Keisha Anderson doesn’t see the mesmerizing gold and auburn hues of fall like most people do, in fact she doesn’t see at all. Keisha is legally blind and was diagnosed with a degenerative eye condition known as retinitis pigmentosa (RP) at the age of four.

Keisha’s diagnosis of RP is considerably rare, and only affects one in 4000 people in North America.

While the onset of RP can occur at any age, the average age is typically late 20’s to early 30’s.

Despite being diagnosed at such an early age, Keisha has always been eager to learn, grow and experience her world to the fullest.

She began to learn braille in kindergarten and by grade 1, she had all but mastered it.

Her lust for learning, reading and writing was evident to all of her teachers and as early as grade 1, Keisha entered her first poetry contest.

The Canadian National Institute for the Blind (CNIB) has been hosting its braille writing contest since 1997 as a way to encourage young children to read and write braille as a means of communication, literacy and increasing individual independence and employability skills.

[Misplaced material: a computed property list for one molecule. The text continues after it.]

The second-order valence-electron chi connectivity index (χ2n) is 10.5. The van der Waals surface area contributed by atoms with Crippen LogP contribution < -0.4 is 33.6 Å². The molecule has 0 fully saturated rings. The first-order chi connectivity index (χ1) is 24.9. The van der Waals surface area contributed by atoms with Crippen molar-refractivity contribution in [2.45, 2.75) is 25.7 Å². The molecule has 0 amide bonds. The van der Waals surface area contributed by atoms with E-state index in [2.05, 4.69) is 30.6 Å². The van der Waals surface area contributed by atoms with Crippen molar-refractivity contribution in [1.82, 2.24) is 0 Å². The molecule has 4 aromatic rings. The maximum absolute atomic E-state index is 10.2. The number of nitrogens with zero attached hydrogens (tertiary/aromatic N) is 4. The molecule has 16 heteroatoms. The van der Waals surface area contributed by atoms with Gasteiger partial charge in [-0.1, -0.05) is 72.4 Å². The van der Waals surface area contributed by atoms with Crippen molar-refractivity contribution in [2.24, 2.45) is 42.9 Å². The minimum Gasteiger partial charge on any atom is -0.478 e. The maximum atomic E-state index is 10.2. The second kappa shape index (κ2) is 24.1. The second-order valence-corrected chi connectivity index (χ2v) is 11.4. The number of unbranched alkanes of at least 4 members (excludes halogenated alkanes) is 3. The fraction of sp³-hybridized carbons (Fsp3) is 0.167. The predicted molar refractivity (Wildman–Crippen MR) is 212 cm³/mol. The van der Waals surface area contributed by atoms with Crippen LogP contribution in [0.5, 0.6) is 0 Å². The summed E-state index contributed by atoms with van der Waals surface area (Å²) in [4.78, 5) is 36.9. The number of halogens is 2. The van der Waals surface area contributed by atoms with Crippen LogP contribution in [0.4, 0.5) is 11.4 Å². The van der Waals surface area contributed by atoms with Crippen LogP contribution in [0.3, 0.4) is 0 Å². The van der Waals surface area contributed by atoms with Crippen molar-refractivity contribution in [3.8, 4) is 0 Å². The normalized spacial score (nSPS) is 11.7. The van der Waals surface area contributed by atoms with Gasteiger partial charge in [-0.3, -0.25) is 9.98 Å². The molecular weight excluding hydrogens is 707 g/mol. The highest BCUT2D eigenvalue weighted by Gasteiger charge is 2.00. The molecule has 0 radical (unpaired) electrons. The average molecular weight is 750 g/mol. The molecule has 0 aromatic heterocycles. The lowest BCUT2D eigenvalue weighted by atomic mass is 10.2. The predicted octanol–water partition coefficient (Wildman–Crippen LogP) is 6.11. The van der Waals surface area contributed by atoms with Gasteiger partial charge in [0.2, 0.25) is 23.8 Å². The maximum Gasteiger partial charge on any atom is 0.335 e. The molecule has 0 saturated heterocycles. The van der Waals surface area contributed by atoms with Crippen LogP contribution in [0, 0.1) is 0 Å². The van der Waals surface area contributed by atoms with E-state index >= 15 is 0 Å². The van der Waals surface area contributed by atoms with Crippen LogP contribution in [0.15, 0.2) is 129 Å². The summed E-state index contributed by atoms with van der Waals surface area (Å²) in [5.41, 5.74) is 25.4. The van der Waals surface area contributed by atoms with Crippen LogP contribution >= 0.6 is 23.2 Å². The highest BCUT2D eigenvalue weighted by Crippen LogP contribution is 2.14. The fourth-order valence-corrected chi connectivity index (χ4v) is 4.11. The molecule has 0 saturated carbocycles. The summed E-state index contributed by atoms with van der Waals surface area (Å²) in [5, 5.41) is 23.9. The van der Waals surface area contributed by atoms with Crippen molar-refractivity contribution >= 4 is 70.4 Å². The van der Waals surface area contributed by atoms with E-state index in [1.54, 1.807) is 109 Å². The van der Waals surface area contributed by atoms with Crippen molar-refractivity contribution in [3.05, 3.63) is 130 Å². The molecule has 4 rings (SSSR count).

Participating in her first CNIB braille writing contest only fueled Keisha’s desire to improve her brailling and writing skills and this is exactly what she did.

After a short hiatus from competing in the CNIB national braille writing contest, Keisha returned in grade 5 with extremely advanced brailling skills and a thirst for writing, which earned her first place.

This year’s CNIB competition was no different; Keisha took another first place in the grades 4-6 poetry division and was awarded $125.

Judges were so impressed with Keisha’s poem that they invited her to read it at a CNIB conference in Toronto this October.

“Winning this award made me very happy and proud and I am more motivated to show off my braille skills to my new English teacher,” Keisha said. “I want people to know that I am no different then they are and just because I am blind, doesn’t mean that there is anything else wrong with me.”

This can-do attitude has motivated Keisha to start her own business, Magic Fingers Ltd..

Magic Fingers specializes in transcribing restaurant menus into braille, so that visually impaired and blind people can feel included and more importantly, feel independent in their dine-out experiences.

Participating in the CNIB braille writing competition has given Keisha her voice, confidence and determination to succeed at whatever she does, despite her vision loss.